On August 31, 2012, TAS founder Harry Pearson officially resigned from the staff of The Absolute Sound. As some of you may know, HP has had very serious health issues this year, which is the reason why you haven’t seen his contributions in our pages over the past seven or eight issues. He has now decided to pursue his own personal projects rather than return to the monthly grind of TAS.

There is no question that HP was the most important audio writer of his generation, and that his influence has been felt by every audio critic whether they’ve written for TAS or other publications. His great insight—that audio gear ought not to be tested by machine but by ear, with the goal of finding those components that most faithfully reproduce the sound of real instruments in a real space—has become the prime tenet of “observational” audio criticism. The beauty of this thought is its flexibility: You don’t have to write for a hi-fi magazine or (nowadays) Web site to be able to make use of it.

To me, the most significant practical consequence of HP’s “philosophy” has been the way it has led readers to the concert hall. Heaven only knows how many equipment-centric audiophiles have attended concerts and recitals simply because of HP’s emphasis on the primacy of the live musical experience. That some of those audiophiles have become regular concert- and recital-goers is an achievement worthy of the highest praise.

Many years ago, when I came back to TAS (at Mr. Pearson’s behest) after the demise of Fi, HP did me the honor of calling me the best audio critic currently writing (aside from him, of course). Let me return the favor without qualification. Mr. Pearson in his prime was the best writer this hobby has ever seen—or will see. He not only had a golden ear; he had a brilliant mind, for, as he himself said to me when I complimented him on the acuity of his hearing, it wasn’t the way he heard equipment but the way he thought about what he heard that made him such a terrific critic. That and his writing style, of course, with its Johnsonian complexity and gravitas—and its flashes of dry wit.

It goes without saying that we wish Harry the best of luck—and health—in whatever he chooses to do in the future. There would not have been a TAS without him, and he will always have a place here if he decides to “un-resign.” More to the point, whether he is writing for us or not, HP’s philosophy will always be an essential part of this magazine. Using “the absolute sound” as an approach to critical listening, thinking, and judgment is something HP has bequeathed not just to TAS but also to the world at large. We will honor this legacy.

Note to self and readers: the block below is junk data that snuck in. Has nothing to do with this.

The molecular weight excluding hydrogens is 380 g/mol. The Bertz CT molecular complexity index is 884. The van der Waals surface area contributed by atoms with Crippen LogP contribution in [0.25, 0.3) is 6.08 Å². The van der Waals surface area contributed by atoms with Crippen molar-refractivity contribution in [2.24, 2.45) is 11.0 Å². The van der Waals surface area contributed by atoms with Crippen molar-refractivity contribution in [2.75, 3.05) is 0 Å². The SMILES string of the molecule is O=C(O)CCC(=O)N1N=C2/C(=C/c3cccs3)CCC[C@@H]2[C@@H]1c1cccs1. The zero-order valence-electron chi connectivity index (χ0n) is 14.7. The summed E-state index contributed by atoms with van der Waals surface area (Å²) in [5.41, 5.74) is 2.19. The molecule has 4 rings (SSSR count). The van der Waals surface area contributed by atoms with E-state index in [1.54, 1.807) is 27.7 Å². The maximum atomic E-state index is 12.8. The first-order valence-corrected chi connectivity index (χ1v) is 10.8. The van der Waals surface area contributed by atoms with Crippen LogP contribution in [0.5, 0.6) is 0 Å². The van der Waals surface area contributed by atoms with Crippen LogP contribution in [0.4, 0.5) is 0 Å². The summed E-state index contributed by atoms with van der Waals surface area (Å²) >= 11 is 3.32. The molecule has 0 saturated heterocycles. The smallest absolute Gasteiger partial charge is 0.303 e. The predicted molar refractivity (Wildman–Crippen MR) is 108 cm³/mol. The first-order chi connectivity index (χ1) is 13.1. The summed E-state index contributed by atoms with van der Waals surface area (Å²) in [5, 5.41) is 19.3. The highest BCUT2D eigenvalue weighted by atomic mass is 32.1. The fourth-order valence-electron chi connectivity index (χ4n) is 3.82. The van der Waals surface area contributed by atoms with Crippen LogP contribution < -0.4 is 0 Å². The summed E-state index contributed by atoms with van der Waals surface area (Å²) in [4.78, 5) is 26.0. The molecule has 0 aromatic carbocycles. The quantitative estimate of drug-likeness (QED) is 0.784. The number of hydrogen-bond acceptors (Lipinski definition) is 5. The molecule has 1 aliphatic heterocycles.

Finally, let me indulge in a personal reminiscence. Soon after my book on RCA recordings came out back in 1993, I got a cold call from Harry Pearson. Even though I’d written ten (soon to be eleven) novels I was a bit in awe—I’d been reading HP since I was a kid and actually hearing that deep, rumbling voice of his for the first time, and out of the blue, was disconcerting. “I feel like I’m talking to God,” I blurted out. There was a pause and then HP replied, “No, God is talking to you.”

That, I guess, is the way I’ll always think of him. Despite the ups and downs, he has been a constant overarching presence in my professional life since the day I got that phone call. Even after his resignation he will remain an abiding presence. “HP,” however you may feel about Harry Pearson the man (and this is a distinction Pearson himself has often made), was and is one of those rare “bigger-than-life” characters—part truth, part legend, and one helluva performer. So…here’s to you, Harry. You’ve made my life—and the lives of others who’ve known and worked for you—constantly challenging and interesting for the past twenty years. As Neil Young (a fan of this magazine) once sang, “Long may you run.”